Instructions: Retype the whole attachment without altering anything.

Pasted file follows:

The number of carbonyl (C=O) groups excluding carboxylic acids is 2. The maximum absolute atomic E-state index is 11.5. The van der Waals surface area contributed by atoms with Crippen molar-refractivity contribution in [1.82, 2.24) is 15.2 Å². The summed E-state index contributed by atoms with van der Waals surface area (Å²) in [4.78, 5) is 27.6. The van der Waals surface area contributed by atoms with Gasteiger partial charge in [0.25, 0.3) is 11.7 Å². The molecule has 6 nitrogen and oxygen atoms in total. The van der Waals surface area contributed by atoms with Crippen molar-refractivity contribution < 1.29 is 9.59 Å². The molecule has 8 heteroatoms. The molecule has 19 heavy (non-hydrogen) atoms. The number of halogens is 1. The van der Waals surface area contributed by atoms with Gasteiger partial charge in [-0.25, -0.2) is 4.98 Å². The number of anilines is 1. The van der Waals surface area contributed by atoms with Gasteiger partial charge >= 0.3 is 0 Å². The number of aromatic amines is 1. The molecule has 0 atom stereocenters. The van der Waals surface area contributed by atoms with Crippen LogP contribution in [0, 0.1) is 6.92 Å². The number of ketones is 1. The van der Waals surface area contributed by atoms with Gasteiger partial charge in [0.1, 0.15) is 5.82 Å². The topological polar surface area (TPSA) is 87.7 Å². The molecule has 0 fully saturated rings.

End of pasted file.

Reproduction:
The number of carbonyl (C=O) groups excluding carboxylic acids is 2. The maximum absolute atomic E-state index is 11.5. The van der Waals surface area contributed by atoms with Crippen molar-refractivity contribution in [1.82, 2.24) is 15.2 Å². The summed E-state index contributed by atoms with van der Waals surface area (Å²) in [4.78, 5) is 27.6. The van der Waals surface area contributed by atoms with Gasteiger partial charge in [0.25, 0.3) is 11.7 Å². The molecule has 6 nitrogen and oxygen atoms in total. The van der Waals surface area contributed by atoms with Crippen molar-refractivity contribution < 1.29 is 9.59 Å². The molecule has 8 heteroatoms. The molecule has 19 heavy (non-hydrogen) atoms. The number of halogens is 1. The van der Waals surface area contributed by atoms with Gasteiger partial charge in [-0.25, -0.2) is 4.98 Å². The number of anilines is 1. The van der Waals surface area contributed by atoms with Gasteiger partial charge >= 0.3 is 0 Å². The number of aromatic amines is 1. The molecule has 0 atom stereocenters. The van der Waals surface area contributed by atoms with Crippen LogP contribution in [0, 0.1) is 6.92 Å². The number of ketones is 1. The van der Waals surface area contributed by atoms with Gasteiger partial charge in [0.1, 0.15) is 5.82 Å². The topological polar surface area (TPSA) is 87.7 Å². The molecule has 0 fully saturated rings.